Novelist Nuala enjoying voyage of self-discovery

Arts Week with Judy Murphy

Nuala O’Connor is never happier than when she’s living in the past, at least when it comes to writing fiction.

“History is so seductive,” she says.

In her latest novel, Seaborne, the Ballinasloe-based author has embraced the 18th century Irish pirate, Anne Bonny, creating a fearless heroine who’s determined to follow her own star, even if that determination brings Anne into conflict with societal norms of the day.

There are very few biographical details available about Anne Bonny, who may have been born in Cork, although Nuala says that has never been verified.

The only factual information comes from a court case in Jamaica in 1720, where Anne Bonny and Mary Read were tried for piracy, as were the ship’s captain, John Rackman, and other crew members – all men

The trial transcript doesn’t mention her birthplace, but says Nuala with a laugh, “Kinsale has claimed her”.

That’s due to a colourful book about piracy, written in the 1720s, that stated she was “born at a town near Cork”. Allegedly the work of a Captain Charles Johnson, this publication became a bible on piracy but, as Nuala points out, nobody knows the author’s real identity and he took great poetic licence. So too did other writers on the topic.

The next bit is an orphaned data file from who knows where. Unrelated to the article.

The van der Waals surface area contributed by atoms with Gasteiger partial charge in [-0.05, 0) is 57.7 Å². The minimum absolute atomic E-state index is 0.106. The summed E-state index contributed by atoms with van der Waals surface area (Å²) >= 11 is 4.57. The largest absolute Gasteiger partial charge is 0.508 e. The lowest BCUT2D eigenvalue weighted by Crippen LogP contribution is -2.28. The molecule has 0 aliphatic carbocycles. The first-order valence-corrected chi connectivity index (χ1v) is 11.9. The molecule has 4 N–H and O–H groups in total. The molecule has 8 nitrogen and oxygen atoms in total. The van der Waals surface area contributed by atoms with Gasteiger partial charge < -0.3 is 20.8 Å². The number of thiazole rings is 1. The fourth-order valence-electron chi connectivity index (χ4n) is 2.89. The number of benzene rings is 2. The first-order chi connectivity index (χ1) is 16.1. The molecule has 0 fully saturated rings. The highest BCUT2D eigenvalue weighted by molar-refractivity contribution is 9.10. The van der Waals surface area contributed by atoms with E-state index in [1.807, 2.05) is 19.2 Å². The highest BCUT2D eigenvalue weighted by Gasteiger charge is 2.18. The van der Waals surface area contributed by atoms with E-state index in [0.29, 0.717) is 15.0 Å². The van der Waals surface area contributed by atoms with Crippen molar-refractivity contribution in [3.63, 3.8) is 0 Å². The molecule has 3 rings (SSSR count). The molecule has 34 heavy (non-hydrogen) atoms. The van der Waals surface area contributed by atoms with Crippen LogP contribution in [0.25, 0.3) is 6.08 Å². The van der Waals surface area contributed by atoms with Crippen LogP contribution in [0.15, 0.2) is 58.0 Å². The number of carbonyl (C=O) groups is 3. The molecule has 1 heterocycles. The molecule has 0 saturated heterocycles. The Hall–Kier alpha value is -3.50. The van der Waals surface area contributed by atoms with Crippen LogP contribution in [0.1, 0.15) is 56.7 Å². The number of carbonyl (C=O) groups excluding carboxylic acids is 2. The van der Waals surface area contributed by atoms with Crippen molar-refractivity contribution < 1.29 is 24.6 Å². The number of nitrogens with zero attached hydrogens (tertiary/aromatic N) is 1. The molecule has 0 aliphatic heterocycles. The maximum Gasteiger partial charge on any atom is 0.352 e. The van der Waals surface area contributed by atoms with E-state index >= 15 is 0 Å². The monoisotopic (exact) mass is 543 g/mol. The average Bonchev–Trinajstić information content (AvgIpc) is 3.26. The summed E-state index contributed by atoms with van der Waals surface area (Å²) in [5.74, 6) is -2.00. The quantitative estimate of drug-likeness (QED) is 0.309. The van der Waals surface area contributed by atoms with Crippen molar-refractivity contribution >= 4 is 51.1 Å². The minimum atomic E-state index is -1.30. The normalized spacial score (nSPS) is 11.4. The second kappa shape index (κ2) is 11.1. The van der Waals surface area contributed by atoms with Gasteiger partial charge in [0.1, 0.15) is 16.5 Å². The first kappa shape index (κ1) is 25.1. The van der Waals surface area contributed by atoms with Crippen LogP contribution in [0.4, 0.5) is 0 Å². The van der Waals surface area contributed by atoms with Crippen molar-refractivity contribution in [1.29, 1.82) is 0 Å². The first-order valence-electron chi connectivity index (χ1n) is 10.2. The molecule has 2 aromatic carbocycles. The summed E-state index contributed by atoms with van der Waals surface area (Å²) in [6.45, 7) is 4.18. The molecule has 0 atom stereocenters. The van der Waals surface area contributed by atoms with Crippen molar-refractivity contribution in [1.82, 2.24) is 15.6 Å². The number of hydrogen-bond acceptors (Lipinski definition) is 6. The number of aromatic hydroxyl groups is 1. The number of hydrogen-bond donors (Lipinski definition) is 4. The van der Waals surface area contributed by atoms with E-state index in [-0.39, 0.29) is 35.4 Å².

“It’s very hard to get serious books about piracy,” she says.

That makes it difficult to separate fact from fiction, but it’s gift for a novelist like Nuala who began to tease out Anne’s extraordinary life.

“How does a young woman end up on board a pirate ship?” she asks of Anne, who is believed to have been 23 when she was arrested for piracy.

Nuala answers that question in this book, set in a time “when women didn’t own their own futures in the world. But Anne was determined to own hers”.

Dublin-born Nuala has shown similar determination, albeit in a far more low-key way, through her writings in Irish and in English.

Her short stories and her novels have been widely praised and her fifth novel, Nora (2021), based on the life of Nora Barnacle, was shortlisted for various prizes and selected for the Dublin One City One Book in 2022.

Pictured: Writer Nuala O’Connor, captured by her photographer sister, Úna.

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